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By Mary Karr

The Devil’s tour of hell did not include   

a factory line where molten lead   

spilled into mouths held wide,


no electric drill spiraling screws

into hands and feet, nor giant pliers   

to lower you into simmering vats.


Instead, a circle of light

opened on your stuffed armchair,

whose chintz orchids did not boil and change,


and the Devil adjusted   

your new spiked antennae

almost delicately, with claws curled


and lacquered black, before he spread   

his leather wings to leap   

into the acid-green sky.


So your head became a tv hull,

a gargoyle mirror. Your doppelganger   

sloppy at the mouth


and swollen at the joints   

enacted your days in sinuous   

slow motion, your lines delivered


with a mocking sneer. Sometimes   

the frame froze, reversed, began   

again: the red eyes of a friend


you cursed, your girl child cowered   

behind the drapes, parents alive again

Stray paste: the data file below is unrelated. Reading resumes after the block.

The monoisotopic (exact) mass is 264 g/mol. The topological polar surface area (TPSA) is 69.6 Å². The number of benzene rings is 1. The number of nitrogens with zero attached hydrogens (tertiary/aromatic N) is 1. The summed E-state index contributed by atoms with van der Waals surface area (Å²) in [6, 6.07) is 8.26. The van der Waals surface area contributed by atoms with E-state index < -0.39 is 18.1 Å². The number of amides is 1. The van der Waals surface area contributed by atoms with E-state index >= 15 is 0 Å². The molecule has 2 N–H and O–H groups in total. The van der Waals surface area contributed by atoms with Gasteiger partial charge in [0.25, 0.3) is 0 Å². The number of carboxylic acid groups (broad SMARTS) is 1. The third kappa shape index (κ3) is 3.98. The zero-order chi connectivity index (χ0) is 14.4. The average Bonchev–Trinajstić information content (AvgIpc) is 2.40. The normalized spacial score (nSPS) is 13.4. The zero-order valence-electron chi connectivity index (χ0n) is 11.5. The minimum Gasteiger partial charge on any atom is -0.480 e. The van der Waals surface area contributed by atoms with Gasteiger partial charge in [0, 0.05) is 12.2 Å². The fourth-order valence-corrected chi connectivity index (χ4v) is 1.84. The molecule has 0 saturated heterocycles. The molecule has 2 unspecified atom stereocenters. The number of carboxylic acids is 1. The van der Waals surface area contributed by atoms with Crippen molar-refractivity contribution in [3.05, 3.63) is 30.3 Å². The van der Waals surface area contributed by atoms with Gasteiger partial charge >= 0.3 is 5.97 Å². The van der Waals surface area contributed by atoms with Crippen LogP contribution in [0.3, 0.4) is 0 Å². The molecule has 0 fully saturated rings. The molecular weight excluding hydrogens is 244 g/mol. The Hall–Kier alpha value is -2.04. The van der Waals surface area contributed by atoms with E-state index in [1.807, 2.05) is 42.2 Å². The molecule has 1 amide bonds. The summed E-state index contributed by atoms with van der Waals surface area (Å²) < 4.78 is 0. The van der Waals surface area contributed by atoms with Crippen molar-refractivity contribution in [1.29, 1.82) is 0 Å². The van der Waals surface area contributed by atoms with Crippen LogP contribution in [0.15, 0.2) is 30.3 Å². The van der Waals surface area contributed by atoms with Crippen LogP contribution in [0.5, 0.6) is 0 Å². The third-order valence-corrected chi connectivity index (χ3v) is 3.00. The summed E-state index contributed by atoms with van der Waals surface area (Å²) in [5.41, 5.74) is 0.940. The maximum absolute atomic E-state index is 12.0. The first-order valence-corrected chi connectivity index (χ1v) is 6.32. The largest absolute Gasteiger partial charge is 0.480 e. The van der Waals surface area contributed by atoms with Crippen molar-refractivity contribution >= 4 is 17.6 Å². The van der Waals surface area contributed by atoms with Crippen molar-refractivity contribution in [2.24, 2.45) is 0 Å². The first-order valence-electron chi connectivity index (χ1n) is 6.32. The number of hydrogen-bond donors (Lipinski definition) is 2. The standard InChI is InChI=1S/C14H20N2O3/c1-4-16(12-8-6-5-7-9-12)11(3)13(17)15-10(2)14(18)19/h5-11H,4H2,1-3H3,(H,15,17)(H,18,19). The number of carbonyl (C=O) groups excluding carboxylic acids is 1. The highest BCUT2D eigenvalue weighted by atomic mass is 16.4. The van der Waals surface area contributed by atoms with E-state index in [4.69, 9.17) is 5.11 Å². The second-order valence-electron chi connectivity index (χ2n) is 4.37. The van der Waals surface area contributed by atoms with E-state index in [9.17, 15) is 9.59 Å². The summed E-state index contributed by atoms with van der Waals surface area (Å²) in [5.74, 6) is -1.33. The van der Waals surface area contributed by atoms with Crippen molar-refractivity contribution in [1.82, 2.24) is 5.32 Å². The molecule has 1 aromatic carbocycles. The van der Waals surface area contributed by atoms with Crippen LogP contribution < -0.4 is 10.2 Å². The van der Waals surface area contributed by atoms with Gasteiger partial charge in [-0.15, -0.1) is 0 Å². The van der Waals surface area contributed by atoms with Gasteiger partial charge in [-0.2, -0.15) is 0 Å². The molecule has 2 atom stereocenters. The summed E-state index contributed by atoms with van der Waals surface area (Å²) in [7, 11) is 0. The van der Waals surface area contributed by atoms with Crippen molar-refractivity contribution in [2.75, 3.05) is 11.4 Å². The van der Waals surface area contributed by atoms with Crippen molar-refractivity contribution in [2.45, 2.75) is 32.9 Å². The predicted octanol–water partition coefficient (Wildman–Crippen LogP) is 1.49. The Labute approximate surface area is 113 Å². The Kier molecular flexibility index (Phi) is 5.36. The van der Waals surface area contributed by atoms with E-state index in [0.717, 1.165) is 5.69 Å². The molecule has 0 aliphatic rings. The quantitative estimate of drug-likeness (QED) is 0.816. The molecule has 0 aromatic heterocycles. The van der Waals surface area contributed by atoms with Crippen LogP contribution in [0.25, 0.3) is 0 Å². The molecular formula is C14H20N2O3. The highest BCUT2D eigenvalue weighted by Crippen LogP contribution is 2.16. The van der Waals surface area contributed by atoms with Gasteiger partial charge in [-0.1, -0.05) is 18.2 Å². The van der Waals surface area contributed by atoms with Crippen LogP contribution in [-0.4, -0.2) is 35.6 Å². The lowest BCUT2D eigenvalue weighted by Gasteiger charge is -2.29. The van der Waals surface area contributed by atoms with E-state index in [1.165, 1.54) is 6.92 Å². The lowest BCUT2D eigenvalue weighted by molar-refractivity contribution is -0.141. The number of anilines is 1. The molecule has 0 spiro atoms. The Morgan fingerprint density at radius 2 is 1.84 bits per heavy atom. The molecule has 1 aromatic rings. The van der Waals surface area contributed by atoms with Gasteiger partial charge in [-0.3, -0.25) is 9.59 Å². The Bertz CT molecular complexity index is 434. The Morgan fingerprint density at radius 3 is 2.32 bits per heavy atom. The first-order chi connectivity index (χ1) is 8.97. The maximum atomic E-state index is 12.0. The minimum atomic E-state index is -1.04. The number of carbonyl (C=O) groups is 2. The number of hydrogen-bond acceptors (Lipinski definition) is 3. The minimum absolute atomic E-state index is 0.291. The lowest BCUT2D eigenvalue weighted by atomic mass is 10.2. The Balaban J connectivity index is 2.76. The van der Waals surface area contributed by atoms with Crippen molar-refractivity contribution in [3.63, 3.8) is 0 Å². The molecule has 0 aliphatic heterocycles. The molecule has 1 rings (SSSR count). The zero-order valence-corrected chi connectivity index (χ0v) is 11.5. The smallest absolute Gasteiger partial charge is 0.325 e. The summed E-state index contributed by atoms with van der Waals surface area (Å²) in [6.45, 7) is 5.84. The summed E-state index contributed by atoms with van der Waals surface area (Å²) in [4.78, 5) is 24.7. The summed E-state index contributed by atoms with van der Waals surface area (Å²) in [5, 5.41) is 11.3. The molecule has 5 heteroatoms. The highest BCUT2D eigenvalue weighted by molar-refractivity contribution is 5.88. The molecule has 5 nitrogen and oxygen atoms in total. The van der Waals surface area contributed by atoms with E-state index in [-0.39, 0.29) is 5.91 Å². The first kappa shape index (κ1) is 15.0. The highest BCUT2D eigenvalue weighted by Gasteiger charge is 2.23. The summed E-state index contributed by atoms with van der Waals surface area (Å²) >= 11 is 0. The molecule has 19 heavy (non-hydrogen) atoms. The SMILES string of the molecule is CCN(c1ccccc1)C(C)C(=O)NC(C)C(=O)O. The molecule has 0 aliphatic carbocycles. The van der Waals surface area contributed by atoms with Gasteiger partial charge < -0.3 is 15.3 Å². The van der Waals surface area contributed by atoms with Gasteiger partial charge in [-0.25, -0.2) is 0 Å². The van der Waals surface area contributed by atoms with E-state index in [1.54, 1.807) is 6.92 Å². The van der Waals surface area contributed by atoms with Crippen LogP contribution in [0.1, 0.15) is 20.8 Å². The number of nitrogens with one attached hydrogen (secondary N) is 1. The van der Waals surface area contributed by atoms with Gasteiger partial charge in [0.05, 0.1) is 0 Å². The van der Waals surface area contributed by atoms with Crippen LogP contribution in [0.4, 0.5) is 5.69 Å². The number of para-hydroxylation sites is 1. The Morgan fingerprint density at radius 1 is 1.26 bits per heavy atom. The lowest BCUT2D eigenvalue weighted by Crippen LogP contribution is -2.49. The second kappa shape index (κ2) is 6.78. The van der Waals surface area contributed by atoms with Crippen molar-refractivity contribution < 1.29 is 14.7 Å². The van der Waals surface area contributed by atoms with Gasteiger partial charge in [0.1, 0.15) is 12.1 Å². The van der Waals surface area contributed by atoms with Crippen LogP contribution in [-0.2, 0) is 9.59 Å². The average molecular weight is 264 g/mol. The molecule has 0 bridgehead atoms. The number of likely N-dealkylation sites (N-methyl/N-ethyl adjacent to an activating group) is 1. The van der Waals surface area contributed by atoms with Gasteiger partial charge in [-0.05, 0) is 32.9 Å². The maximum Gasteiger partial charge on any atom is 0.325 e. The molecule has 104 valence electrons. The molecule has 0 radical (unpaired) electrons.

and puzzled by this new form. That’s why


you clawed your way back to this life.


Mary Karr, “All This and More” from The Devil's Tour. Copyright © 1993 by Mary Karr. Reprinted with the permission of New Directions Publishing Corporation.

Source: The Devil's Tour (New Directions Publishing Corporation, 1993)

  • Living
  • Religion

Poet Bio

Mary Karr
Mary Karr was born in Groves, Texas. She attended Macalester College and, after taking time off to travel and become involved in the anti-apartheid movement, earned an M.F.A. from Goddard College. She has taught at Tufts University, Emerson College, Harvard University and Sarah Lawrence College, as well as Syracuse University, where she is currently on the faculty. Karr’s poetry and prose frequently include autobiographical elements, including her hardscrabble childhood, teenage drug-use, failed marriage and adult alcoholism, as well as her subsequent recovery and conversion to Catholicism.

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